Dreaming Big, Focusing Small, and Some Science behind It

"You have to dream before your dreams can come true." - A.P.J. Abdul Kalam 

We all have dreams. Sometimes we like to keep them reasonable.  No need to set ourselves up for disappointment.  Sometimes we let ourselves have the big dreams, but we don’t go after them.  They’re just hazy, someday wishes.

But there are people that have big dreams and then achieve them. What makes those people different?  Is it just that they go for it; that they don’t let fear of loss and failure stop them; that they have more willpower and gumption than the rest of us? 

Perhaps to some extent yes, but they are likely just a little more tuned into how their brains are working either consciously or subconsciously.        

Owning Big Dreams

Experts seem to all agree this is essential.  Here’s why. There’s a bit of science at play in your brain that makes goal setting effective. It’s called the Endowment Effect and it is a label for the way people ascribe more value to things merely because they own them.

Researchers at Cornell did a cool experiment to show how this works.  They gave subjects a coffee mug at the beginning of the experiment and then asked if they would trade for a chocolate bar at the end. Most declined. Well, was it because the mug was cool?  Nope.  They switched it with the next group and, low and behold, they kept the chocolate bar.  Why?  Endowment Effect.

How does this work in goal setting? Well, it turns out you don’t have to physically HAVE something to mentally own it.  Goals count. Meaning once you’ve set a goal, you have a strong desire to keep it and see it achieved. This is great because you can set a big goal and then own its achievement and that provides built in motivation. This is less great because once you commit to reaching a goal, if you don’t pursue it, that ownership will make you miserable (but this can also be motivating). This might explain the reluctance to sometimes make that big dream a big goal, but fuck it, just own it.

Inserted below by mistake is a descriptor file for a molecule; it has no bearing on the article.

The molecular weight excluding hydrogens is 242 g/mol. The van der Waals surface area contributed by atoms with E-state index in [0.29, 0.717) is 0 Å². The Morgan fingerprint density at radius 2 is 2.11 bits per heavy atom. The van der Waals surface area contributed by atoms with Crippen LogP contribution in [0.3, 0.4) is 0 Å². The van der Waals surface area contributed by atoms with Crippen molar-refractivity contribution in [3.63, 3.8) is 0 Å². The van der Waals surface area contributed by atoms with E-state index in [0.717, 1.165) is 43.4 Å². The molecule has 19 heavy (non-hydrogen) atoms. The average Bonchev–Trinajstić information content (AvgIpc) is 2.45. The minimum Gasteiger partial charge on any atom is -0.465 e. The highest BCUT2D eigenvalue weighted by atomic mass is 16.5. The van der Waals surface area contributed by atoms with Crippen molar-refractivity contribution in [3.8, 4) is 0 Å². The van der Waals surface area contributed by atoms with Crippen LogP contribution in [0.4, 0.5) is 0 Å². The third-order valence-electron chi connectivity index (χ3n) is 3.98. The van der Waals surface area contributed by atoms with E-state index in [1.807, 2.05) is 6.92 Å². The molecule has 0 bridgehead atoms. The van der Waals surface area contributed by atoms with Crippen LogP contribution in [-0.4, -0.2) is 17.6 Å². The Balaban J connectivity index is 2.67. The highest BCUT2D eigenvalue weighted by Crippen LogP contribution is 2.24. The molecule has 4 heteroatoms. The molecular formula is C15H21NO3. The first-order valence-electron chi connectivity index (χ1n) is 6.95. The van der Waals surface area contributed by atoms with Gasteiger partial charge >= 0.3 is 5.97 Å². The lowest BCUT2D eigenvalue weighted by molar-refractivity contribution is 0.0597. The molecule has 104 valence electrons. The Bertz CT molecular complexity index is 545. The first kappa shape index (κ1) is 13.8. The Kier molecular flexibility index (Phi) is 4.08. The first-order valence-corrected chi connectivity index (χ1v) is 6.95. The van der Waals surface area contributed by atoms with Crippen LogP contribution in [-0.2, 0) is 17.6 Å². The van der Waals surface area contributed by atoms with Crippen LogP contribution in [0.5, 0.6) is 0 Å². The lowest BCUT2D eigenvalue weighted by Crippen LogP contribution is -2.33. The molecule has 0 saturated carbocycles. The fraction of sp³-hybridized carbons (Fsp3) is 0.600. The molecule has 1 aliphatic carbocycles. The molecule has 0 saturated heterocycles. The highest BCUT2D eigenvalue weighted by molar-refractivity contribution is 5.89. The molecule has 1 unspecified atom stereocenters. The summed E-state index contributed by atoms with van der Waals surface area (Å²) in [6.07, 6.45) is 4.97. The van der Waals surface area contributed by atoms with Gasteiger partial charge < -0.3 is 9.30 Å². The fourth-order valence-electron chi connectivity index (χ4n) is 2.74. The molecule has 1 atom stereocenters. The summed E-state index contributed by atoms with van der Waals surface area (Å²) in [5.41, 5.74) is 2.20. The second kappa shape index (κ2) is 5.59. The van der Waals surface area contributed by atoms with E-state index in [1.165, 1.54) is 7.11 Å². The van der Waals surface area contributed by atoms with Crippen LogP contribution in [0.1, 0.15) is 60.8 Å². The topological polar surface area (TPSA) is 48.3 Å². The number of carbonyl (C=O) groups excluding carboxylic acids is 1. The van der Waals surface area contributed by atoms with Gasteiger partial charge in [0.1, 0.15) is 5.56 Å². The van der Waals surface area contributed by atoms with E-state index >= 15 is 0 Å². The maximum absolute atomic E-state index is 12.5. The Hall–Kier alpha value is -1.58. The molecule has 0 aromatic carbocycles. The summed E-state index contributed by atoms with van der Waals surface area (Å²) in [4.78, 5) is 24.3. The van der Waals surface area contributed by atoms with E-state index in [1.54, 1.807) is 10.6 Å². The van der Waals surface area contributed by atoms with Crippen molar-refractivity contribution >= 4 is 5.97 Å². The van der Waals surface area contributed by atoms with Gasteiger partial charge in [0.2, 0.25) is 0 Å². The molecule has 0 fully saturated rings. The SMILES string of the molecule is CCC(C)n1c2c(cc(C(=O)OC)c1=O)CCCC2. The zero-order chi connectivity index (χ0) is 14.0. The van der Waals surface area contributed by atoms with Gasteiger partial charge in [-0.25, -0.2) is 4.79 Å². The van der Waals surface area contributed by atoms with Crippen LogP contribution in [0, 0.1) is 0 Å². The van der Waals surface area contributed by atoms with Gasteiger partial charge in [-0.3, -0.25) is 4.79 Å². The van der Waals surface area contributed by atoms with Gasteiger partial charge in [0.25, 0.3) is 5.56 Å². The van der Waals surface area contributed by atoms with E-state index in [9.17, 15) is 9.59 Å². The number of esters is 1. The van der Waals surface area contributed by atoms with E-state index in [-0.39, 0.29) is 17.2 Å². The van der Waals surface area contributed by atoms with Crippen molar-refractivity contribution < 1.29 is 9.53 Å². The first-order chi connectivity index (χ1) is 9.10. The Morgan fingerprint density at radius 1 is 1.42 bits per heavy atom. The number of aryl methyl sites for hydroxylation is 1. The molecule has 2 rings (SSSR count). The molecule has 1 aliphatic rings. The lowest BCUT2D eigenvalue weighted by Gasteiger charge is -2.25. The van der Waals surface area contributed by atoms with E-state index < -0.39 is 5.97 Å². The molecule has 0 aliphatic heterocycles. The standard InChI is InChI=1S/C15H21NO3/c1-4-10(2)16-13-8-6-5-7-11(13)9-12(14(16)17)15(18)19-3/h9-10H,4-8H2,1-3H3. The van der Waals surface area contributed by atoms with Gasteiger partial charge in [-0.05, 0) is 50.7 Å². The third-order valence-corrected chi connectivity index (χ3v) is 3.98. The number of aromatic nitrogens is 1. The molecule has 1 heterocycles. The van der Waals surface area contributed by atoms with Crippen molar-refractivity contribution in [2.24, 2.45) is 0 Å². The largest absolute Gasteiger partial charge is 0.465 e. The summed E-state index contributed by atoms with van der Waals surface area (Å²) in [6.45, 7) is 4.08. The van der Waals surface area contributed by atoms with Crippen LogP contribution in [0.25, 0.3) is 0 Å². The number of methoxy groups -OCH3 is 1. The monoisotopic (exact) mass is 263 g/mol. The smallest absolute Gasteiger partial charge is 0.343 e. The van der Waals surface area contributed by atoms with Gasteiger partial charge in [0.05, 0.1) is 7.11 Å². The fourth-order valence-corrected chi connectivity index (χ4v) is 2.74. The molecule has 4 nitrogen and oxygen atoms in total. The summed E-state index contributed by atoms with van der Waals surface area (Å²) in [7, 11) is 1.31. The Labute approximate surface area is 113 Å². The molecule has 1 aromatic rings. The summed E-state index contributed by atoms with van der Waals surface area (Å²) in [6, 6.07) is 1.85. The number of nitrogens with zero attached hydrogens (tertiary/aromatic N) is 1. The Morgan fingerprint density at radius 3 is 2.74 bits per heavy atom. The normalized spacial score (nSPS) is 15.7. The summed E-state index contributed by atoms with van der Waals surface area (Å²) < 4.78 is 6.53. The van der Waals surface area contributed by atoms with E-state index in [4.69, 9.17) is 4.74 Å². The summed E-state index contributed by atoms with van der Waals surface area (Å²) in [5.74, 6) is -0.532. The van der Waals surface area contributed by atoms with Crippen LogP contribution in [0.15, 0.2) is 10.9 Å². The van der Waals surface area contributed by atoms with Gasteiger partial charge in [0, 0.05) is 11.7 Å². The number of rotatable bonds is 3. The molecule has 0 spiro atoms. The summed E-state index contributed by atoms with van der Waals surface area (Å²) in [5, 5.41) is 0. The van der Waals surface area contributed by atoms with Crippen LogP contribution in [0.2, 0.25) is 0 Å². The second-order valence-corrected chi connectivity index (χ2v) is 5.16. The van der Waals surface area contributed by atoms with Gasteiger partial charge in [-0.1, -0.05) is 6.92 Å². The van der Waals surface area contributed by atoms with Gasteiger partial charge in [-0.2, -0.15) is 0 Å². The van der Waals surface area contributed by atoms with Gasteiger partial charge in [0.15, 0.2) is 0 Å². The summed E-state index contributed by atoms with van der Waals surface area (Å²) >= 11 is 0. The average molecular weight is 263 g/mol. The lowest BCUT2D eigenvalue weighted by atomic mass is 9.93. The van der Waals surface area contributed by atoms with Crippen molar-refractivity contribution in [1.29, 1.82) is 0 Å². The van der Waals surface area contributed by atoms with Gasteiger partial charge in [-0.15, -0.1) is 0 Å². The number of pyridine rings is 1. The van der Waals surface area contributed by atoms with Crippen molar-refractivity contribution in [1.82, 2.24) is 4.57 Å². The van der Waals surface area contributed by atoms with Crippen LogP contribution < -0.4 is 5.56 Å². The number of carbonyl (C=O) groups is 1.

Focusing Small to Achieve It

You may think this is necessary because you need to break a goal into manageable chunks that can actually be achieved.  You’re right, but there is more at work here than just a manageable list. 

You have a reward center in your brain and it floods your body with serotonin and dopamine.  You get a hit when you finish a level on a video game, give someone money, eat a chocolate bar, or check something off your day’s list. All day long you subconsciously seek the rush and get it in small ways.

But, when you set a big goal -- like start a business or write a novel -- the dopamine rush is far out of reach. This may play a large part in why achieving big things is not the norm. Not only does it sit far out of our comfort zone, but we can barely muster the motivation to take steps towards it, knowing the payoff (even subconsciously) is WAY down the road.

Enter focusing small. So while the dream is, “Be a fitness goddess that buys all her clothes from Title 9,” the smaller goals include, “get to the gym for an hour a day and have salad for dinner.” Now, when you check those off your list, you will get your small dopamine brain-rush as a reward. 

Ideally, these small goals are also little rungs on a ladder to the bigger goal.  Each rung that is achieved sets off the reward center of your brain and all the while you climb closer to the big dream.

But as we move toward our big dreams, we need to keep an open mind.  Dreams change, goals can change.  It’s the sense of progress that truly is fulfilling.    

-HU

 




Human Unlimited
Human Unlimited

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